Apple Affidavit for restraining an investigation by The UK’s Competition authority to the company’s dominant position in mobile browsers (via) Reuters).


The Competition and Markets Authority launched in November a market investigation. Apple Google’s mobile browser and cloud gaming restrictions. CMA examined Apple Google’s “effective duopoly” That allows them to “exercise a stranglehold over these markets” For almost one year.

Notice filed with Competition Appeal Tribunal, earlier in the week lawyers representing Apple CMA should have its investigation reopened and ended. The regulator failed to meet the deadlines. With specific deadlines, the investigation had to be completed within 18 months. Apple Considers that this timeline was not properly followed, and should therefore be revised.

Tech regulation expert, as noted Zach Meyers, “Apple’s complaints are purely about procedural niceties” This and other “suggests that Apple wants to play hard-ball.” Developer of apps and intellectual property activist Florian Mueller believes This “this appeal could go either way.” If Apple The CMA might just wait until the winner UK’s New digital competition bill will be introduced into Parliament next month. This could allow for greater oversight and broad regulatory power.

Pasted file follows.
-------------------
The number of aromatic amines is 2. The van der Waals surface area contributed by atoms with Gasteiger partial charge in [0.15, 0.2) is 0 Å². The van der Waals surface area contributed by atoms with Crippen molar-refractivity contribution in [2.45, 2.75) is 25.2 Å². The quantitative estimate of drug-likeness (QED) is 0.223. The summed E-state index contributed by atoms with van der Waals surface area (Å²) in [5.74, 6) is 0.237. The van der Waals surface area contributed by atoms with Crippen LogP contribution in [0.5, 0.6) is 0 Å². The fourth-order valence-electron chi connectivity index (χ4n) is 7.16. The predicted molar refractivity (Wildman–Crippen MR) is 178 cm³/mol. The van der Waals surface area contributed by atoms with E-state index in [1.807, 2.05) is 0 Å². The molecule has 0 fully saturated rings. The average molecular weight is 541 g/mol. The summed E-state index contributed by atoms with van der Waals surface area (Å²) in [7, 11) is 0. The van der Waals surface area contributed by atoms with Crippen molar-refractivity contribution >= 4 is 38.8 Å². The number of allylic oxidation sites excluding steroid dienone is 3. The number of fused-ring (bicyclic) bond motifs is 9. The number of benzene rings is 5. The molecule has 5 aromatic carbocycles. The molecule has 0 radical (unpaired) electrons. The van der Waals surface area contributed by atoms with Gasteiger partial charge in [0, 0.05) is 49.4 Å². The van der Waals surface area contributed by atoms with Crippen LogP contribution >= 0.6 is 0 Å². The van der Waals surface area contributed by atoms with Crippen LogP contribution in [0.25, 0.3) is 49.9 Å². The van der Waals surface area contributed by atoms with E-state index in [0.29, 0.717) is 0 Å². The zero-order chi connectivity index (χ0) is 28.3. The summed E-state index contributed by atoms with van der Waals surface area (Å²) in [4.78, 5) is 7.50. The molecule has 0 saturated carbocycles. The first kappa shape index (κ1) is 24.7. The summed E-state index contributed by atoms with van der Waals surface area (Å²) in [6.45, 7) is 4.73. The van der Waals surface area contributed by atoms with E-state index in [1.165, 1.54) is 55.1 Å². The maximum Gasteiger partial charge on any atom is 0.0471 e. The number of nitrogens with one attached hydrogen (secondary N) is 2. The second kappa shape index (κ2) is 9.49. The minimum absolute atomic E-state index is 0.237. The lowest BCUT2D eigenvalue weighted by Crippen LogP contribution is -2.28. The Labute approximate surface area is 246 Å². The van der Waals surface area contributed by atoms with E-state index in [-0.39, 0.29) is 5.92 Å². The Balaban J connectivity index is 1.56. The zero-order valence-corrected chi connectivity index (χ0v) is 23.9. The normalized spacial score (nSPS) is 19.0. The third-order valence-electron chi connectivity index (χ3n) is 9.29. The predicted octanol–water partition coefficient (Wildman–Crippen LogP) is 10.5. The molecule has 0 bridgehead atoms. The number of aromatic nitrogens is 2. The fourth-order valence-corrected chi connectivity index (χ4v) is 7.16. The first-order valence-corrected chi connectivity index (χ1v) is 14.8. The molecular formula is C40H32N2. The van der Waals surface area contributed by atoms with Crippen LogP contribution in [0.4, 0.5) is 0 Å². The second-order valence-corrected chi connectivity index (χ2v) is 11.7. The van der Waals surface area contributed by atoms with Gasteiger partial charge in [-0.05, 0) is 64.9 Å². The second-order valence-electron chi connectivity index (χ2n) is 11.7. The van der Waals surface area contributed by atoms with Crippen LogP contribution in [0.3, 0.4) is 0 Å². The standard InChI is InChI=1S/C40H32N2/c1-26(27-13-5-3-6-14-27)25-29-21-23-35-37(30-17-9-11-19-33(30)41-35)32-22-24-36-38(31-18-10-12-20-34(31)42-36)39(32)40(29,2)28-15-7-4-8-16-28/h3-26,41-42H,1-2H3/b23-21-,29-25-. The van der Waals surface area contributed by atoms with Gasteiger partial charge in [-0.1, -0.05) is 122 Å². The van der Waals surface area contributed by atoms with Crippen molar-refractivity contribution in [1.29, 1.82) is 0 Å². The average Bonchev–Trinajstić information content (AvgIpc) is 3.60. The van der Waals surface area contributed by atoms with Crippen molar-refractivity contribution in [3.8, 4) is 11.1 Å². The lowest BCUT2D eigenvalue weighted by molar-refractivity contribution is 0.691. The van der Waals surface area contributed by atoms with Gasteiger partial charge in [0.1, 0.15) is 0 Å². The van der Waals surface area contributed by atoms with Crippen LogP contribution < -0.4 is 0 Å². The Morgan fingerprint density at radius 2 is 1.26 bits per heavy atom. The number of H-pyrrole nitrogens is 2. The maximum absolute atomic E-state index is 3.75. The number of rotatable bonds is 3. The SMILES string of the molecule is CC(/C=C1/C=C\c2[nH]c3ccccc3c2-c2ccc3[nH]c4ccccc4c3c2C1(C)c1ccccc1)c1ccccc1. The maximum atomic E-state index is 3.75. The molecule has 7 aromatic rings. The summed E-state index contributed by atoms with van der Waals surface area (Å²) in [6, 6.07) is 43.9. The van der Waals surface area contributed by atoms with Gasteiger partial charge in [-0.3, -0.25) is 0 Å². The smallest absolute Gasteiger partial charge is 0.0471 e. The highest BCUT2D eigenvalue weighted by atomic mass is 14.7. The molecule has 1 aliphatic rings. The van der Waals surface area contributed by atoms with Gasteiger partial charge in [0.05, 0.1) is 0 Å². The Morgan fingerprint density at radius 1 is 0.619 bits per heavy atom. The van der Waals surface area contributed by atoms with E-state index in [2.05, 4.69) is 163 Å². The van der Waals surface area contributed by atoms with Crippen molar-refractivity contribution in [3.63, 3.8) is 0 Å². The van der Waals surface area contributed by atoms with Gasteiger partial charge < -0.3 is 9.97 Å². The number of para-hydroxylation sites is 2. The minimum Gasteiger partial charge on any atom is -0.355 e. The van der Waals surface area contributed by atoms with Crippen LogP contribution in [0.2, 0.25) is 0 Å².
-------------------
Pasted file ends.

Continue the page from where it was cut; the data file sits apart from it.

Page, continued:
CMA replied to AppleAppeal insisting on its right to defend itself and continuing the investigation in in accordance to the legal timetable. Additional statement by the CMA “We opened this investigation to make sure that UK consumers get a better choice of mobile web services and that UK developers can invest in innovative mobile content and services.”

CMA investigates Apple Uses high-level power to obtain extensive information Apple To draw legal conclusions and to implement legally binding remedies. This could include making orders. Apple To make significant changes in its practice. On the first hearing AppleThe appeal of’s will take place on Tuesday 24 January.

AppleGovernments around the globe are increasingly focusing on the ecosystem. in United States, Japan and South Korea are among the many countries that have expressed an interest in global regulators exploring big tech’s position on matters such as App Store policies, App Sideloading and Interoperability.

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